By Mark Downs, chief executive of the Society of Biology
At the Society of Biology we have recently benefited from a number of interns, and it is rewarding to see young people develop at the start of their careers. But how do they get to this stage? For undergraduates we offer Life Sciences Careers Conferences, but decisions start at school age – what subjects to study at school, what work experience to do, where to go to university? As a member body of The Science Council, we are pleased to support Future Morph, their careers website for pupils, parents and teachers. This gives advice and ideas to secondary school pupils about the full range of careers in science and maths.
Taking a look at the jobs done by Society of Biology members makes it abundantly clear that biology careers can take on many different forms, whether it is monitoring water quality, working in a medical diagnostics lab, being a radiographer or advising on science policy. This means both that science careers suit a wide variety of people, and that it can be very hard to find out what careers are open to you.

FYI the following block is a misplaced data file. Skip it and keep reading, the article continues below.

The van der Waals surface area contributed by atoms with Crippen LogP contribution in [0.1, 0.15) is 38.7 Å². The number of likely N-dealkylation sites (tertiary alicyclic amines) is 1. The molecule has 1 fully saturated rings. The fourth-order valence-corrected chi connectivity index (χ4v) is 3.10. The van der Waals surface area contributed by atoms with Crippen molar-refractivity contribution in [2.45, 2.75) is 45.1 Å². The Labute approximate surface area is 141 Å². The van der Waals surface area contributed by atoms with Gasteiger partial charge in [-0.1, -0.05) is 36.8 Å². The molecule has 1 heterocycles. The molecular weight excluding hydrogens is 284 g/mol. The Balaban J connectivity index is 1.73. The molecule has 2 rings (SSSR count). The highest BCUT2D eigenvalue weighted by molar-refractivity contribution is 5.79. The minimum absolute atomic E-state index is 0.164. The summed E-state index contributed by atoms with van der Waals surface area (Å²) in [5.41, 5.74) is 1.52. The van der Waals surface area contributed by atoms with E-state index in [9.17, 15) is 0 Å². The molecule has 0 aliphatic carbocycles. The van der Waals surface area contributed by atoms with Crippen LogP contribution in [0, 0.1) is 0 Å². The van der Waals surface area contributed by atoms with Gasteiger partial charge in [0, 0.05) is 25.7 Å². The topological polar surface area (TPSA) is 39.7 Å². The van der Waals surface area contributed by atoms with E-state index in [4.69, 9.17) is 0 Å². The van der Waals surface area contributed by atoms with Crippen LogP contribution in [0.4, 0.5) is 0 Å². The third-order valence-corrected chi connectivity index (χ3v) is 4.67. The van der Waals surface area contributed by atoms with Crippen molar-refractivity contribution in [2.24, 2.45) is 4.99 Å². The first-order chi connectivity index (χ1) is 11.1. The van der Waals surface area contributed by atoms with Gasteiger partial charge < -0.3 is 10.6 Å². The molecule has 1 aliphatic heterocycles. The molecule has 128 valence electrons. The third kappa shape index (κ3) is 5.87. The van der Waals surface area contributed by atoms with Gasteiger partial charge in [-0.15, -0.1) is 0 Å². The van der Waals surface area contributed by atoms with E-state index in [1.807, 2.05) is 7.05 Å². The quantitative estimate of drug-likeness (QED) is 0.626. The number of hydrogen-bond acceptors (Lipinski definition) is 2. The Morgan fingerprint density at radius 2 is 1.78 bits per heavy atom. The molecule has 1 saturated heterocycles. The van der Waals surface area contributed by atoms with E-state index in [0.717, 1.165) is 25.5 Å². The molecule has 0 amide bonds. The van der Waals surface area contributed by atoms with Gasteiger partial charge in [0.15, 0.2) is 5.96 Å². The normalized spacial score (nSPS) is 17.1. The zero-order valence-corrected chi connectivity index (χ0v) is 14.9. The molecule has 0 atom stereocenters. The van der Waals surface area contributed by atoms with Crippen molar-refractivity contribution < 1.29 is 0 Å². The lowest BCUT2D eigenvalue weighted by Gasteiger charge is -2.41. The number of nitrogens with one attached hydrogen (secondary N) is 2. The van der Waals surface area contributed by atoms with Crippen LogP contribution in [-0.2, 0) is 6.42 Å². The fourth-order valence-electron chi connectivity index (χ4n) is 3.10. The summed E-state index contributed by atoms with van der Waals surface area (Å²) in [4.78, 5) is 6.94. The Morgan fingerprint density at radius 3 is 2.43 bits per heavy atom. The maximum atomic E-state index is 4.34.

To demonstrate the choices, the Future Morph website has case studies and videos about many different careers. Alongside this there are games and quizzes – try out the what you might be.
This week the UK Commission for Employment and Skills youth employment campaign is focusing on apprenticeships, so it is fitting to mention Future Morph’s case studies about apprenticeships and technical roles, from animal care to sports science.
There is no need to decide on a career while you are still at school, and many people will have multiple careers in their lifetime. However, knowing what your options are can help make decisions which will increase your employability in a broad range of areas. It is never too early to think about the skills and experience you will need, and biology has some very exciting options to offer.